Wednesday, 27 June 2012

Rangers: is it all in the timing?

It’s been a while since our last post about Rangers and the legal spotlight has now moved from questions of insolvency and administration to that of the employment rights held by those players, including Steven Naismith and Steven Whittaker, who don’t want their contracts to transfer to “Newco”. Both sides (players and owners) agree that a right to object to a transfer arises under the Transfer of Undertakings (Protection of Employment) Regulations 2006 (“TUPE”) but there seems to be a difference of opinion about what the Regulations mean in practice. New owner Charles Green was quoted this morning as saying:

“It’s clear the regulations behind TUPE are if someone has an objection, they have to notify within 24 hours. This is almost two weeks after the day. I think this is just opportunism. I’ll definitely challenge it.” 

We can't see a "24 hours" provision in the Regulations but neither, in the discussions about who’s right and who’s wrong, have we yet seen mention of the case law in which precisely these issues of timing have been very carefully considered.


“Effect of relevant transfer on contracts of employment

4.—(1) Except where objection is made under paragraph (7), a relevant transfer shall not operate so as to terminate the contract of employment of any person employed by the transferor … but …shall have effect after the transfer as if originally made between the person so employed and the transferee.


(7) Paragraphs (1) and (2) shall not operate to transfer the contract of employment and the rights, powers, duties and liabilities under or in connection with it of an employee who informs the transferor or the transferee that he objects to becoming employed by the transferee.

(8) Subject to paragraphs (9) and (11), where an employee so objects, the relevant transfer shall operate so as to terminate his contract of employment with the transferor but he shall not be treated, for any purpose, as having been dismissed by the transferor.”

As has been noted elsewhere, and as their name suggests, the TUPE Regulations were introduced to protect and give rights to employees, not employers. (Although, on another view, as Lady Smith has observed, “these regulations ousted the common law rule that an employer cannot transfer an employee's contract of employment to a third party without his consent”).  In any event, whatever the motivation for introducing the Regulations, it  does not mean that the rights given are limitless or completely uncircumscribed. So, how to interpret them?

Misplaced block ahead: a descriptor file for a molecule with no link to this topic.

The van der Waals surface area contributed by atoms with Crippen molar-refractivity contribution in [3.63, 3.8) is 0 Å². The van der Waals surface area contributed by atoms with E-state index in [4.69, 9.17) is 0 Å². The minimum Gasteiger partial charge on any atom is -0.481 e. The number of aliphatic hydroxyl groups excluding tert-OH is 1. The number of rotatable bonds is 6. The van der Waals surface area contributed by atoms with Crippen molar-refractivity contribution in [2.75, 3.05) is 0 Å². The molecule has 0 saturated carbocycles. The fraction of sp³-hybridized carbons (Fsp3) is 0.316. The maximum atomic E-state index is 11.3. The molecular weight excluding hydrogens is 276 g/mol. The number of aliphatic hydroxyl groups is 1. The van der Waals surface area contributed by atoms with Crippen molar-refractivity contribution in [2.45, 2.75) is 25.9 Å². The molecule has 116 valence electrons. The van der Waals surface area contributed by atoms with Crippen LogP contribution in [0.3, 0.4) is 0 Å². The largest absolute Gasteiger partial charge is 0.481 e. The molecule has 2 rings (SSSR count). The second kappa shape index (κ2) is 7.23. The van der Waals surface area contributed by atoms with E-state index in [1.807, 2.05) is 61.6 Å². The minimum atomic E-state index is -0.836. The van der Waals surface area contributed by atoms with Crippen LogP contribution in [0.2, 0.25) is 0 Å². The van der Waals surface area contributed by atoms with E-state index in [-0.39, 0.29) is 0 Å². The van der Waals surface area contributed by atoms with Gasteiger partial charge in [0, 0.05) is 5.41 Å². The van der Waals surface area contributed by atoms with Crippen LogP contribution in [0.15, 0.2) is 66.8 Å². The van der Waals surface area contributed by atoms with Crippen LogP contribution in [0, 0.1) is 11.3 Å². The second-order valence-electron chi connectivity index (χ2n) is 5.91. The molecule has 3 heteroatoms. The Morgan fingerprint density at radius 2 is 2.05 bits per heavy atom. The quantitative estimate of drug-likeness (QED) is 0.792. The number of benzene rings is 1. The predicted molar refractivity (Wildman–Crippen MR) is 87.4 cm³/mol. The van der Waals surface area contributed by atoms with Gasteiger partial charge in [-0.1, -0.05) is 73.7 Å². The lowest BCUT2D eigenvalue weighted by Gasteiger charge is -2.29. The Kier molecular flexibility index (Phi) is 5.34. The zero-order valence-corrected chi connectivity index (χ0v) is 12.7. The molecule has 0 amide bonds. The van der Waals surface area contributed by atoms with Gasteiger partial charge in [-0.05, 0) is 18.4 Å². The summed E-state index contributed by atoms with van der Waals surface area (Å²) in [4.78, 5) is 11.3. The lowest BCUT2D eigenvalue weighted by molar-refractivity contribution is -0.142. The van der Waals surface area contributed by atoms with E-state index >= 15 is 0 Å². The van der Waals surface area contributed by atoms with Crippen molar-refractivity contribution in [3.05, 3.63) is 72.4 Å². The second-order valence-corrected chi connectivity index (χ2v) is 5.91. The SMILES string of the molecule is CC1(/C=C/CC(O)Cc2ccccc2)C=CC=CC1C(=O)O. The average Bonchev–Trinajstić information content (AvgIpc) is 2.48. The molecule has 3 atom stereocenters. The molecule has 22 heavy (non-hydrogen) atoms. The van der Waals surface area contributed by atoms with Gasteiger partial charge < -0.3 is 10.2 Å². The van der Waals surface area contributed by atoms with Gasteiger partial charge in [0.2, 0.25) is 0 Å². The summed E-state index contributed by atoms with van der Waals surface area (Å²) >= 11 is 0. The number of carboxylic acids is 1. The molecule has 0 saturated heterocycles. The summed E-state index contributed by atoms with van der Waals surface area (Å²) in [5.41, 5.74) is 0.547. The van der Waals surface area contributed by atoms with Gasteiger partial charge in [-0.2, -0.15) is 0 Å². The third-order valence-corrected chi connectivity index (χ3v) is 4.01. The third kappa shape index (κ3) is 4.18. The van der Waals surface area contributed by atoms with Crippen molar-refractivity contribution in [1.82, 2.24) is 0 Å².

The Regulations do not set out any formal means, nor time, by which notice must be given under paragraph 7. Happily, we have some judicial guidance. In the case of New ISG Ltd v Vernon and others the High Court in England had to consider at what point in the process of the transfer of an “undertaking” an employee must exercise his right to object under paragraph 7. It is only by validly doing so, of course, that an employee will avoid automatically transfering across to become an employee of the transferee. 

ISG were a recruitment agency specialising in the rail industry. Their employees had agreed restrictive covenants so that they could not solicit or canvas business from, or deal with, ISG customers for a year after leaving ISG’s employment. ISG was put into administration and its assets were sold to a new company. This transfer took place just before a weekend and there was no preceding consultation: the employees were only told about it after the transfer had taken place. All of them resigned on the following Wednesday, not wishing to work for the transferee. The transferee tried to enforce the restrictive covenants in ISG’s employment contracts and was initially successful in getting injunctions. 

However the employees later successfully argued that transfer of their contracts to the transferee had not happened because they had objected to the transfer. The court held that there is nothing in the Regulations to say that an employee must register his objection before the transfer happens, especially when he actually doesn’t know the identity of the transferee until afterwards. It rejected the transferee’s argument that the wording of Regulation 4(7) made it plain on “any ordinary construction of the wording [that] the notification by the employee must take place before the date of the transfer”. It applied “a purposive construction so as to accord with the fundamental right of the employee and the Acquired Rights Directive.” The Court was also critical of the lack of consultation entered into by the Administrators which it felt did not comply with its obligations under Regulation 13(2).  It provides:

" (2) Long enough before a relevant transfer to enable the employer of any affected employees to consult the appropriate representatives of any affected employees, the employer shall inform those representatives of—
(a) the fact that the transfer is to take place, the date or proposed date of the transfer and the reasons for it; 
...
(d) if the employer is the transferor, the measures, in connection with the transfer, which he envisages the transferee will take in relation to any affected employees who will become employees of the transferee after the transfer by virtue of regulation 4 or, if he envisages that no measures will be so taken, that fact."

The Administrators argued that the insolvency of ISG and the need to act quickly so as to preserve the goodwill for the benefit of creditors the insolvency amounted to a “special circumstance” within the meaning of Regulation 13(9):

"(9) If in any case there are special circumstances which render it not reasonably practicable for an employer to perform a duty imposed on him by any of paragraphs (2) to (7), he shall take all such steps towards performing that duty as are reasonably practicable in the circumstances."

The Court rejected that argument too. It then set itself the task of answering a question which it formulated as:  "Did the Respondents in fact object in time”?